Then, fellow senior Duane Notice buried another trey on South Carolina's next possession when freshman forward Maik Kotzar came up with a big offensive board and dished out to him in the corner.

"When you put in all work, and then all of a sudden they hit two big threes like that, it took the air out of us," Drew said. "Those are two big threes by two seniors that didn't want to go home."

Lecomte took it a step further, saying "That was the killer right there."

"It's tough, knowing that we were good enough to be there," sophomore guard King McClure said.

"Tonight just wasn't our night. It's a hard loss, especially when you know that the team that was out there wasn't the team that's been playing all season."

Thornwell was 4-of-10 from 3-point range and finished with a game-high 24 points to go with six rebounds, two assists, two blocks and a pair of steals. But, the Gamecocks also got double-digit points from Notice (11), sophomore guard P.J. Dozier (12) and sophomore forward Chris Silva (12).

South Carolina advances to its first Elite Eight and will face fourth-seeded Florida (27-8) in Sunday's region final. The Gators advanced with an 84-83 overtime thriller over eighth-seeded Wisconsin, with point guard Chris Chiozza hitting a buzzer-beating 3-pointer.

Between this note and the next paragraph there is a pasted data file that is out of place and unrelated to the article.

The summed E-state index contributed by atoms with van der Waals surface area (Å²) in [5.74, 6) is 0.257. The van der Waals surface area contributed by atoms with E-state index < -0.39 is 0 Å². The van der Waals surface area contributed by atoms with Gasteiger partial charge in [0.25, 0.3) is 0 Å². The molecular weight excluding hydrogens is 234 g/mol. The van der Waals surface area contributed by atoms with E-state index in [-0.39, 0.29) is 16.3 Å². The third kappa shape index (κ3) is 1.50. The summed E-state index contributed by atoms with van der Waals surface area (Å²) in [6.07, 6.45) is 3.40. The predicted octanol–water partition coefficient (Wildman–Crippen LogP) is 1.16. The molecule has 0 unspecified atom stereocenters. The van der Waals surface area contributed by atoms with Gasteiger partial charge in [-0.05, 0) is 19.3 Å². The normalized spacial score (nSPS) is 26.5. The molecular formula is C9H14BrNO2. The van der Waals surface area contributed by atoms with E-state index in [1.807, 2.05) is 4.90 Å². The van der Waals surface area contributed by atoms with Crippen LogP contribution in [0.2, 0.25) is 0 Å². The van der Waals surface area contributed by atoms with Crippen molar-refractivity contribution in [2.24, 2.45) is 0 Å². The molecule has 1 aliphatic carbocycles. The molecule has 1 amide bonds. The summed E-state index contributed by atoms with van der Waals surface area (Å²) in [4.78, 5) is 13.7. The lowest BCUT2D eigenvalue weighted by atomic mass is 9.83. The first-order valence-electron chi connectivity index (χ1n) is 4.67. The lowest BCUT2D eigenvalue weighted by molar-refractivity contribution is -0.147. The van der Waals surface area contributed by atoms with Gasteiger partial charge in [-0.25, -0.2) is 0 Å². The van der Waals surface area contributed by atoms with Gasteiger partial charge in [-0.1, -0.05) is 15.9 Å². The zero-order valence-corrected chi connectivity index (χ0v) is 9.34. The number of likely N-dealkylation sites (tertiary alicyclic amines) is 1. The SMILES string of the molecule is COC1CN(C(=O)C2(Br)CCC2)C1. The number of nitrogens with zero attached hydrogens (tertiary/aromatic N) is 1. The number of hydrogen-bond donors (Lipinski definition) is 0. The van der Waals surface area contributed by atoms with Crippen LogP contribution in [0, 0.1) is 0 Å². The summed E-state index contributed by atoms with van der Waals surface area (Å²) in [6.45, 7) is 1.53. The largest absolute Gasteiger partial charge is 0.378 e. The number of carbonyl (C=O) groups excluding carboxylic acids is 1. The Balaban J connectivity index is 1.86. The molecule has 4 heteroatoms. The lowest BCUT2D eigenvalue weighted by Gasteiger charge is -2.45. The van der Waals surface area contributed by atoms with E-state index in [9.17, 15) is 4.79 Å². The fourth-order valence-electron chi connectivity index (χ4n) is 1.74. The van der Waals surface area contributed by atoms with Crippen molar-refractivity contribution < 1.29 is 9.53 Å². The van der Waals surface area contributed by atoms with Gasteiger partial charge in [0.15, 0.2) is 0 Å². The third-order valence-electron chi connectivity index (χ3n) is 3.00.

"It's a good feeling when we continue to make history," Notice said of South Carolina's first trip to the Elite Eight. The Gamecocks had not win an NCAA Tournament game in 44 years before a three-game run that included upsets of second-seeded Duke and No. 3 seed Baylor.

"I think once we got a state of it, we kind of got addicted and went to continue doing it. So, we're going to do everything in our power to make sure we do that."

Other than All-American junior forward Johnathan Motley, who scored 10 of his 18 points in the last 7 ½ minutes of the game, the Bears had no other player in double figures. Lual-Acuil scored just two points in the second half and finished with nine, while senior Ish Wainright failed to score and had four assists, four rebounds and four turnovers in his last game.